Money: Perk up your portfolio

Shareholder demand for discounts on goods and services has never been stronger. Clifford German on the companies that are offering investors the best sweetners

Clifford German
Sunday 23 October 2011 08:30

That great British institution the shareholder perk may be under threat as a result of the switch to continuous settlement of share transactions and the introduction of the Crest system of share dealings this summer. Small shareholders will be under growing pressure to transfer their holdings to nominee accounts run by their banks or stockbrokers in order to meet deadlines on payments and delivery of share certificates. They will then be in the hands of registrars, who may or may not be willing to identify individual shareholders and ensure they still have a way of establishing their claim to discounts.

But shareholder demand for perks is stronger than ever, and companies will be well advised to find ways of keeping the tradition going, according to Peter Hargreaves, managing director of the Bristol-based stockbroker Hargreaves Lansdown. They do not intend to put their clients' shares into nominee accounts which put their perks at risk. They also compile an annual list of sweeteners for shareholders, which Independent readers can obtain free by phoning 0800 850661.

The new list contains 101 names, including old favourites such as P&O Ferries and Next, the fashion retailers. There are nine new entries, including Berisford, owners of the Magnet DIY group; the building suppliers Sharpe & Fisher; Jury's Hotels; Lyles carpets; and Tottenham Hotpur FC, which offers a 10 per cent discount on merchandise from its superstores, including mail order. Forte is the only company to drop off the list, but the Forte Gold Card, which now offers a 12.5 per cent discount on food and lodging, survives and may well be extended shortly to Granada shareholders.

The best deals include 2 per cent off a new or part-exchange Barratt home, 1 per cent off a Persimmon home, pounds 1,000 off a McCarthy & Stone retirement property in the UK or abroad, a pounds 100 discount on a range of new cars from Lookers, a 2 per cent discount on top of any other current offers on new Ford cars from Alexanders Holdings, discounts of 20-50 per cent on Magnet DIY items from Berisford.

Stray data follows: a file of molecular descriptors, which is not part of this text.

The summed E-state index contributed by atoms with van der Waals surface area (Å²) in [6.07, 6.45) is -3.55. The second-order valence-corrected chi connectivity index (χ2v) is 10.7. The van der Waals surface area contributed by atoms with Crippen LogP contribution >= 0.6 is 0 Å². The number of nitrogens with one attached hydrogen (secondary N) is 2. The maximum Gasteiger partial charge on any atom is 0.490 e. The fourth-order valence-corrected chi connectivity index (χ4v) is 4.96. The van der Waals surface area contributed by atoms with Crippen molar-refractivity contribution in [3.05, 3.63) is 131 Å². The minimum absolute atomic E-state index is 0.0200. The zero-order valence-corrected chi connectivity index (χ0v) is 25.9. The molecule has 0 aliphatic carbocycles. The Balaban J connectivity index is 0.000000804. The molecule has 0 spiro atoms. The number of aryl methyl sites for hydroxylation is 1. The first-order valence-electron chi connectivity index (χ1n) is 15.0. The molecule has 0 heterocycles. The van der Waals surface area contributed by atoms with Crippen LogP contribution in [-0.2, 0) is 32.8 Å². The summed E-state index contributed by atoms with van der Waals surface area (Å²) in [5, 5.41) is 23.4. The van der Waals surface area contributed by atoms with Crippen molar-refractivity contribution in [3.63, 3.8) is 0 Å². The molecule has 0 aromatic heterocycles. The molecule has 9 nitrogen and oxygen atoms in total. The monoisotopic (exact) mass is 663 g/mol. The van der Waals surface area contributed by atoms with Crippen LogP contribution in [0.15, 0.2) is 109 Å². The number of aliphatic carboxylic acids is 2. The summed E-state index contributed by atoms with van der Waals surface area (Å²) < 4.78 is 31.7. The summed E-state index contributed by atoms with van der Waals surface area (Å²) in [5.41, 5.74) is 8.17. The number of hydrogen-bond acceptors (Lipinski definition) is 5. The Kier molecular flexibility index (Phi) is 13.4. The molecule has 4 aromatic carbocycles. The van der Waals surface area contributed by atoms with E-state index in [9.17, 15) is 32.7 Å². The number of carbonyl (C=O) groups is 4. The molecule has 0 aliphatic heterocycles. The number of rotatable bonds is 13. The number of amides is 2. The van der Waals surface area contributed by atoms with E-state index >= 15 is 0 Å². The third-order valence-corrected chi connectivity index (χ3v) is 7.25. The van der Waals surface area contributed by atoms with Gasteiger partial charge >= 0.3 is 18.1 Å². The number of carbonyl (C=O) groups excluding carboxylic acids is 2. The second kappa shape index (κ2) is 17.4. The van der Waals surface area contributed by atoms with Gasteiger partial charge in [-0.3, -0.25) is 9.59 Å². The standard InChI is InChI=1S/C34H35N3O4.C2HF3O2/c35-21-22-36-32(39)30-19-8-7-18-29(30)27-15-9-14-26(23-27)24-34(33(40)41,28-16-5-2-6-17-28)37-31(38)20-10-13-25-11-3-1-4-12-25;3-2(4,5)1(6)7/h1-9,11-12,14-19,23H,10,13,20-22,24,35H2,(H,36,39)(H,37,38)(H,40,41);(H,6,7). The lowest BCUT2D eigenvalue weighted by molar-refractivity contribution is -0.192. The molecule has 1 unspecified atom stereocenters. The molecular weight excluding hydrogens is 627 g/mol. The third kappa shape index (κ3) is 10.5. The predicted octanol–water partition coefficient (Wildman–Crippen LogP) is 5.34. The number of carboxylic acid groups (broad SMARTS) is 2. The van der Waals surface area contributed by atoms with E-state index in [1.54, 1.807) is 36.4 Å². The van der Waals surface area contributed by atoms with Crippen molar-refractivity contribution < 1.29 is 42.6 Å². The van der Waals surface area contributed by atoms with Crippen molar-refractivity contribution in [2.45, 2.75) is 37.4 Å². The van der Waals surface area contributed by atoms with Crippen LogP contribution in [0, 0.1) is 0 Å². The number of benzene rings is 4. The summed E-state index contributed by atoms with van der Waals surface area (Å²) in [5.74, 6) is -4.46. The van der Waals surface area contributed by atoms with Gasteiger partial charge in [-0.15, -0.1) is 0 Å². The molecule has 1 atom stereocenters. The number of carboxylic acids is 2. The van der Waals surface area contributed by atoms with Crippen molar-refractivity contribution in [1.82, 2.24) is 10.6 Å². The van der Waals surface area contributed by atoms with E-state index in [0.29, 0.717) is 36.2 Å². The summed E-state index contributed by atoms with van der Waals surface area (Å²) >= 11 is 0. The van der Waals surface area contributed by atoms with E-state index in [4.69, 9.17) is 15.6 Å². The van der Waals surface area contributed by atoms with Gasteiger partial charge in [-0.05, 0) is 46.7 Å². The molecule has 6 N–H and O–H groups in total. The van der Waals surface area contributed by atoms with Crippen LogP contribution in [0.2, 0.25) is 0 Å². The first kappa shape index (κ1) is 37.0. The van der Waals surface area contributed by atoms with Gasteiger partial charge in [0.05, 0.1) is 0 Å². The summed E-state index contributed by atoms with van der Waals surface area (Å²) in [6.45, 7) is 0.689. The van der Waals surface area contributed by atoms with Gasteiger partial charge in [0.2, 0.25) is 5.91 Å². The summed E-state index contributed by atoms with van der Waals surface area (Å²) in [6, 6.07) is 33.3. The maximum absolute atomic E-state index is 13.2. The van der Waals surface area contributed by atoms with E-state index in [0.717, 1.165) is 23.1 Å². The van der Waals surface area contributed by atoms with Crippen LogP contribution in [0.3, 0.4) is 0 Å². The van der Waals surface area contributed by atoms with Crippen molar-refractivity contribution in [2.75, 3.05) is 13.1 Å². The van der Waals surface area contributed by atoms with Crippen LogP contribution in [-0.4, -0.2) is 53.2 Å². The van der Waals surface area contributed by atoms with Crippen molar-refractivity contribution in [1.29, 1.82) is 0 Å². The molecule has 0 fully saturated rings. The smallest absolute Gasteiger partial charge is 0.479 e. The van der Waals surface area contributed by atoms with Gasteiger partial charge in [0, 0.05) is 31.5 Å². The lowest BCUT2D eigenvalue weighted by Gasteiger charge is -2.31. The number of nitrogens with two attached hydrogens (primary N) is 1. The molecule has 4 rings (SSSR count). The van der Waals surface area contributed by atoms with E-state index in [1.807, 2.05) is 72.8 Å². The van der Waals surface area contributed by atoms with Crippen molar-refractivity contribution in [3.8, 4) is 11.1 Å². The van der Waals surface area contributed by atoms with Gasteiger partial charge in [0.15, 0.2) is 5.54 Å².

You can get 15 per cent off at Austin Reed, 12.5 per cent off at Burton Group, 10 per cent off personal insurance premiums at General Accident, 10 per cent off Airtours holidays and 15 per cent at Barr & Wallace Arnold and Rank, 10 per cent off household insurance premiums through the brokers Berry, Birch & Noble, 10 per cent off a pair of specs at Specialeyes, 2 per cent off a PEP or unit trust from Abtrust and Invesco, and 25 per cent off dry cleaning bills at Johnson group outlets.

A baker's dozen hotel chains, from the Savoy, through Queens Moat, Ladbroke, Ryan, Stakis and Vaux, offer discounts on accomodation and meals, although not on drink, but drinkers can get concessions from Whitbread, Scottish & Newcastle, Eldridge Pope, Fullers and Greene King.

Some companies have a minimum shareholding and others a qualifying period before shareholders are entitled to discounts. The builders usually require shareholders to claim their discounts when they reserve their properties. Some companies issue shareholders with discount cards, others distribute special vouchers. Some companies, but not all, specify a minimum shareholding.

Peter Hargreaves says no one should buy shares just to get discounts, or hold much less than pounds 1,000 worth of shares because minimum commissions make smaller holdings uneconomic. But unlike dividends, perks are tax free and, properly used, can be worth much more than dividends. Hargreaves Lansdown charges 1 per cent to buy and sell shares for deals up to pounds 10,000, with a minimum fee of pounds 15.

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